Who, in the lusty stealth of nature, take
More composition and fierce quality,
Than doth, within a dull, stale, tired bed,
Go to the creating a whole tribe of fops,
Got 'tween asleep and wake?-Well then,
Legitimate Edgar, I must have your land:
Our father's love is to the bastard Edmund,
As to the legitimate: Fine word,--legitimate!
Well, my legitimate, if this letter speed,

And my invention thrive, Edmund the base
Shall top the legitimate. I grow; I prosper:-
Now, gods, stand up for bastards!

Enter GLOSTER.
Glo. Kent banish'd thus! And France in choler parted!
And the king gone to-night! subscrib'd his power!
Confin'd to exhibition! All this done
Upon the gad!- Edmund! How now? what news?
Edm. So please your lordship, none.

[Putting up the Letter. Glo. Why so earnestly seek you to put up that letter? Edm. I know no news, my

lord. Glo. What paper were you reading? Edm. Nothing, my lord.

Glo. No? What needed then that terrible despatch of it into your pocket? the quality of nothing hath not such need to hide itself. Let's see: Come, if it be nothing, I shall not need spectacles.

Edm. I beseech you, sir, pardon me: it is a letter from my brother, that I have not all o'er-read; for so much as I have perused, I find it not fit for your overlooking

Glo. Give me the letter, sir.

Edm. I shall offend, either to detain or give it. The contents, as in part I understand them, are to blame.

Glo. Let's see, let's see.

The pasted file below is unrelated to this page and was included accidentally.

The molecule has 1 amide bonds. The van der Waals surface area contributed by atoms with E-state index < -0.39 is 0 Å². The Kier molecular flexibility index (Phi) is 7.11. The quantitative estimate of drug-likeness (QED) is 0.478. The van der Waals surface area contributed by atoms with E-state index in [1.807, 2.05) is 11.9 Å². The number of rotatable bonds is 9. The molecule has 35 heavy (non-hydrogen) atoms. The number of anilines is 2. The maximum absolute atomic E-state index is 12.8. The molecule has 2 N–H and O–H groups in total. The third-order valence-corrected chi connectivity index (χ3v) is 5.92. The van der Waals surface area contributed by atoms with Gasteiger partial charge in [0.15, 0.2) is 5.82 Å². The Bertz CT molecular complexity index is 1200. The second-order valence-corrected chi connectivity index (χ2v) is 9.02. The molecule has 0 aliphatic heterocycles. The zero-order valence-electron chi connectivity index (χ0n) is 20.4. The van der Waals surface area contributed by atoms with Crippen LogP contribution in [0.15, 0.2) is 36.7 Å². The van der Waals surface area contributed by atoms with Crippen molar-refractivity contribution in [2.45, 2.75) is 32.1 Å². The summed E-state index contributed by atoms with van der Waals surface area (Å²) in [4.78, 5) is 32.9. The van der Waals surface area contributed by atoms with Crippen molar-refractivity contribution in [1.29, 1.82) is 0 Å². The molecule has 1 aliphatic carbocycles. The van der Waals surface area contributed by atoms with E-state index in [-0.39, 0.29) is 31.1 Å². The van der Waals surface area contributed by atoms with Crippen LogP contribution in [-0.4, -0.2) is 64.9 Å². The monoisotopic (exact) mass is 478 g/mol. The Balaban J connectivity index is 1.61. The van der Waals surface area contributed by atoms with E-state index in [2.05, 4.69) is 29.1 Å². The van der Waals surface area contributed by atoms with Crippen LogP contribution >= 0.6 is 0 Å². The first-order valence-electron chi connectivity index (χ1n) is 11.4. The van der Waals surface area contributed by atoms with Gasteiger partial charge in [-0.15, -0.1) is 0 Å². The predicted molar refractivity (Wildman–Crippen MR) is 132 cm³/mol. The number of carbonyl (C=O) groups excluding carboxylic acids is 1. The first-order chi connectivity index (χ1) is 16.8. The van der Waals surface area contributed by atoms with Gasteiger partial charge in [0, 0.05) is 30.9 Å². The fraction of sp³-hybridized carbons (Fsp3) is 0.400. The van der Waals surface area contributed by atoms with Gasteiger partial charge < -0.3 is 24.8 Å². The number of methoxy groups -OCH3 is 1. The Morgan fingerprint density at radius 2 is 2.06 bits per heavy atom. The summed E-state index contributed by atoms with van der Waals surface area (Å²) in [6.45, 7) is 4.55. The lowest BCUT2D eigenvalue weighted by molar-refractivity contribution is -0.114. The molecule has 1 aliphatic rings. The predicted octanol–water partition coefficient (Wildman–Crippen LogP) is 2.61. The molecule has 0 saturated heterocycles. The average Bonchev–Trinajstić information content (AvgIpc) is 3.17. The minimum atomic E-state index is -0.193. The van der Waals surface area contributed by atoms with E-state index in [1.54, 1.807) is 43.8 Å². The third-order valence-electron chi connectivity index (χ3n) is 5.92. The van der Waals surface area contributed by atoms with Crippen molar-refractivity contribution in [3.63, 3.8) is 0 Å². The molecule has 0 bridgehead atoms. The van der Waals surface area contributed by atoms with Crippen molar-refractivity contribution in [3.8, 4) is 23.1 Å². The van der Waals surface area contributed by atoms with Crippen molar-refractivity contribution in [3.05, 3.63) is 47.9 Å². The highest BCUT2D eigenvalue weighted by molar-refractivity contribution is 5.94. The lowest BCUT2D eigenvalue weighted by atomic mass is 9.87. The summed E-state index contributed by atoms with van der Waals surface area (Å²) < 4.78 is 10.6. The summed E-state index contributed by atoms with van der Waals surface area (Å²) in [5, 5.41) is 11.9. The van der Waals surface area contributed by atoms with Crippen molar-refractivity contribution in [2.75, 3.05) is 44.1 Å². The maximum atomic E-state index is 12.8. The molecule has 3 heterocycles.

Edm. I hope, for my brother's justification, he wrote this but as an essay or taste of my virtue.

Glo. [Reads] This policy, and reverence of age, makes the world bitter to the best of our times; keeps our for, tunes from us, till our oldness cannot relish them. 1 begin to find an idle and fond bondage in the oppression of aged tyranny; who sways, not as it hath power, but us it is suffered. Come to me, that of this I may speak mure. If our father would sleep till 1 waked him, you should enjoy half his revenue for ever, and live the beloved of your brother, Edgar.-Humph-Conspiracy! -Sleep till I waked him,—you should enjoy half his revenue,-My son Edgar ! 'Had he a hand to write this?

a heart and brain to breed it in? When came this to you? Who brought it?

Edm. It was not brought me, my lord, there's the cunning of it; I found it thrown in at the casement of

my closet.

Glo. You know the character to be your brother's?

Edm. If the inatter were good, my lord, I durst swear it were his; but, in respect of that, I would fain think it were not.

Glo. It is his.

Edm. It is his hand, iny lord; but, I hope, his heart is not in the contents.

Glo. Halh he never heretofore sounded you in this business?

Edm. Never, my lord : But I have often heard him maintain it to be fit, that, sons at perfect age, and fathers declining, the father should be as ward to the son, and the son manage his revenue.

Glo. O villain, villain !-His very opinion in the letter!-Abhorred villain! Unnatural, detested, brutish villain! worse than brutish !–Go, sirrah, seek him; I'll apprehend him :- Abominable villain! Where is he?